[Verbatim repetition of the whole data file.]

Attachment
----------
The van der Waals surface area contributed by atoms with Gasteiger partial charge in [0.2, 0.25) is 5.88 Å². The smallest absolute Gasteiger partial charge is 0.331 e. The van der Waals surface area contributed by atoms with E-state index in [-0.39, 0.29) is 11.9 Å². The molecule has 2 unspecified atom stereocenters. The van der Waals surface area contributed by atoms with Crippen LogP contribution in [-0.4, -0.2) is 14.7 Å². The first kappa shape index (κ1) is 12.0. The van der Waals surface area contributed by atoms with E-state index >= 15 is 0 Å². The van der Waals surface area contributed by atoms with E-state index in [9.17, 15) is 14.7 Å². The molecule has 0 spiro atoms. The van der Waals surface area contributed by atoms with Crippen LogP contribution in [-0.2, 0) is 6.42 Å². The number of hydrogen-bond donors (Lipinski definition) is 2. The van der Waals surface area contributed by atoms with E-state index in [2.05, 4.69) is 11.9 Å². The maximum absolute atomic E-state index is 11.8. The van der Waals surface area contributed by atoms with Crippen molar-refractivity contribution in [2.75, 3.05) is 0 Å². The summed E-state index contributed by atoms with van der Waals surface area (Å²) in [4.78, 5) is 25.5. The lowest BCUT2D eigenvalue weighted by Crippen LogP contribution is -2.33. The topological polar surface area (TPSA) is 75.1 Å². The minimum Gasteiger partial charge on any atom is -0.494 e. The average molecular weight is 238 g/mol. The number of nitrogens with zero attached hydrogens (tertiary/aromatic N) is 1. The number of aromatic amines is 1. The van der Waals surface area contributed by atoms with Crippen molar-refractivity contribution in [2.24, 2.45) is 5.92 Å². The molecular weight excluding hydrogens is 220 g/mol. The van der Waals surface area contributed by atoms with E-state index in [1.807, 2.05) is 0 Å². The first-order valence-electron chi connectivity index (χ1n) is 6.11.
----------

The van der Waals surface area contributed by atoms with Gasteiger partial charge in [0.2, 0.25) is 5.88 Å². The smallest absolute Gasteiger partial charge is 0.331 e. The van der Waals surface area contributed by atoms with E-state index in [-0.39, 0.29) is 11.9 Å². The molecule has 2 unspecified atom stereocenters. The van der Waals surface area contributed by atoms with Crippen LogP contribution in [-0.4, -0.2) is 14.7 Å². The first kappa shape index (κ1) is 12.0. The van der Waals surface area contributed by atoms with E-state index >= 15 is 0 Å². The van der Waals surface area contributed by atoms with E-state index in [9.17, 15) is 14.7 Å². The molecule has 0 spiro atoms. The van der Waals surface area contributed by atoms with Crippen LogP contribution in [-0.2, 0) is 6.42 Å². The number of hydrogen-bond donors (Lipinski definition) is 2. The van der Waals surface area contributed by atoms with E-state index in [2.05, 4.69) is 11.9 Å². The maximum absolute atomic E-state index is 11.8. The van der Waals surface area contributed by atoms with Crippen molar-refractivity contribution in [2.75, 3.05) is 0 Å². The summed E-state index contributed by atoms with van der Waals surface area (Å²) in [4.78, 5) is 25.5. The lowest BCUT2D eigenvalue weighted by Crippen LogP contribution is -2.33. The topological polar surface area (TPSA) is 75.1 Å². The minimum Gasteiger partial charge on any atom is -0.494 e. The average molecular weight is 238 g/mol. The number of nitrogens with zero attached hydrogens (tertiary/aromatic N) is 1. The number of aromatic amines is 1. The van der Waals surface area contributed by atoms with Crippen molar-refractivity contribution in [2.24, 2.45) is 5.92 Å². The molecular weight excluding hydrogens is 220 g/mol. The van der Waals surface area contributed by atoms with E-state index in [1.807, 2.05) is 0 Å². The first-order valence-electron chi connectivity index (χ1n) is 6.11.